Online TEFL teacher, Catherine, went live on i-to-i TEFL’s Facebook page to share her online lesson planning tips and answer your questions about teaching English online. Watch a recording of the full webinar here or read on for edited extracts.
How do you prepare for online TEFL lessons?
A lot of online TEFL companies provide lesson plans, which really reduces planning time. I need about half an hour to read through new material, make sure I’m happy with the content that I’m teaching and see if there is anything that I want to expand.
With a lot of the platforms, you get used to what you are teaching and recycle it across different students. If you’re with a company like PalFish you’ll often be teaching the same trial lessons to start with until you get regular students. Once you know the lessons, you won’t need to prep too much – you just need to do a quick refresh to ensure there are no changes and make sure you’re confident teaching any new material.
If you’re teaching your own students, you will need to find relevant material. Your TEFL course goes through all of the different stages of lesson planning, starting with your introduction and warmers and keeping students engaged.
How do you decide what to teach?
To make sure you’re planning the right content for your TEFL class, you need to find out if you’re teaching kids, adults or teenagers. It also depends on whether it’s a one-to-one or group lesson.
If I’m planning my own lessons, I always have a free, half-hour conversation to find out my students’ requirements before I go into the first lesson. Do they want to learn reading or writing? Do they want to learn everything? Are they at the start of their English learning journey?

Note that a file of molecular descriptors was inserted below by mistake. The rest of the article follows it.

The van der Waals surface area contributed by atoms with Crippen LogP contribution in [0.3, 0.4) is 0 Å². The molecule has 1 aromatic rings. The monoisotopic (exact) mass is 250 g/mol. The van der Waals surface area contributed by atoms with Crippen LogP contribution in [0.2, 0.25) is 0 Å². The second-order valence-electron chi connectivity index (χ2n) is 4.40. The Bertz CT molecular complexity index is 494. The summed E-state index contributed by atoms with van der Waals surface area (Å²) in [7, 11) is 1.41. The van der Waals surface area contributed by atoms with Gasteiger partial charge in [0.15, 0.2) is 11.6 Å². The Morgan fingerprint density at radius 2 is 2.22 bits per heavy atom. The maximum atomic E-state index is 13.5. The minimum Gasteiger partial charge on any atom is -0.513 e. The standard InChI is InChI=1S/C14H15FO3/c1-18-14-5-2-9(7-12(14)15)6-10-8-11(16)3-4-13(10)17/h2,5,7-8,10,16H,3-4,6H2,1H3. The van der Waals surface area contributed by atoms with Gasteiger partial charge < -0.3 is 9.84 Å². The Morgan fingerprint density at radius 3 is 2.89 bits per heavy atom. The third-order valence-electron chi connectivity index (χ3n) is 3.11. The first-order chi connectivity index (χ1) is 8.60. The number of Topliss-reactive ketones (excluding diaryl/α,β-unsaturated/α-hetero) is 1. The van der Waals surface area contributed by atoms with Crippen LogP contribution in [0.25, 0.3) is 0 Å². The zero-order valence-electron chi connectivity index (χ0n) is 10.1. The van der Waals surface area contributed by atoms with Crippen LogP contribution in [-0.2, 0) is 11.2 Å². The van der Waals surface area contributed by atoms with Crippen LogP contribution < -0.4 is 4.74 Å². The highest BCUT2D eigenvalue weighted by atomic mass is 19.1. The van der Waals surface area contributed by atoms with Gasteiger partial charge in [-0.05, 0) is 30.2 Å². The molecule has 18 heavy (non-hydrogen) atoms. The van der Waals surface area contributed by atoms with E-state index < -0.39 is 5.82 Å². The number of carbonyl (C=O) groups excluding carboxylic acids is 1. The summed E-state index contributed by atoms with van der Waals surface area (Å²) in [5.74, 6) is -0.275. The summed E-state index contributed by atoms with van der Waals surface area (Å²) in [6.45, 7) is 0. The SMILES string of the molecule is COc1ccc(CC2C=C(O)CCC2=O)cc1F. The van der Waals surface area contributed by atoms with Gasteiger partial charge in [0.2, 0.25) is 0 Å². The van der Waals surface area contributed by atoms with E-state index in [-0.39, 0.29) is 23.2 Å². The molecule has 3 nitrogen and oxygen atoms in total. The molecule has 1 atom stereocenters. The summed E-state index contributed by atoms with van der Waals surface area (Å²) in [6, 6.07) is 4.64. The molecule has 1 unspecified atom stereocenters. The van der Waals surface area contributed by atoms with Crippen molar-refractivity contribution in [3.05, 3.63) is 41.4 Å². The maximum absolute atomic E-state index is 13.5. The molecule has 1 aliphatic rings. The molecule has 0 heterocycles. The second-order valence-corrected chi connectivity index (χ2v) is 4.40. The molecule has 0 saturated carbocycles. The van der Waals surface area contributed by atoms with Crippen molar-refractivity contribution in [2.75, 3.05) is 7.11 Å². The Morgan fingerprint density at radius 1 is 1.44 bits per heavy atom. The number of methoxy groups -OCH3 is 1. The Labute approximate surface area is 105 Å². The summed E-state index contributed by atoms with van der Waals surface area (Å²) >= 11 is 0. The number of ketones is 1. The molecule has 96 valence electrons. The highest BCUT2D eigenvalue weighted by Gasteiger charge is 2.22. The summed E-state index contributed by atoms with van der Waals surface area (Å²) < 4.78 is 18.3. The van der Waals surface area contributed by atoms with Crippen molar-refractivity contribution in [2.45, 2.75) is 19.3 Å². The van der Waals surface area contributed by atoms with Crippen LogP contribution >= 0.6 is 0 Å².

I also find out their interests and hobbies so I can plan material that’s relevant to them. You don’t want to be teaching something that they have no interest in. You want to make sure that they are actually enjoying the lesson and that they are learning at the same time.
How do you structure online TEFL lessons?
You need a great introduction and warmer to get students engaged in the lesson and know what they’re going to be learning. The bulk of the lesson will focus on the main topic, whether that is reading, writing or grammar, and then you have your concept checking questions at the end to make sure your students understand the content and to check nothing has been missed.
You also need to plan for the right length of time, whether your lesson’s half an hour, an hour or 90 minutes. If you have back-to-back lessons, you can’t overrun but you also don’t want to find you’ve still got 10 minutes left and you’ve run out of content. If you’re doing an hour lesson, you might want two topics in the lesson, so you can mix it up and keep it active and fresh. It’s always better to have an extra couple of activities just in case you have gone through the lesson faster than you thought you would.
If you do a good lesson plan then everything should go to plan and you won’t be late and you won’t run out of material either. The i-to-i TEFL course really helps you with your lesson structure and you get 20 lesson plans with the online resource pack which is great for new teachers.
How do you keep online TEFL students engaged?
It’s good to have lots of props and flashcards to keep younger children engaged in your TEL classes. For adults, I use more realia – real-life things like stationery or equipment.
i-to-i’s online resource pack includes loads of helpful props, like shapes and colours which are great for when you’re teaching vocab to children. i-to-i also has just produced an ultimate resource pack which has props and flashcards, like food, shoes, salad, weather, faces and emotions. I have printed them all out and stuck them on sticks.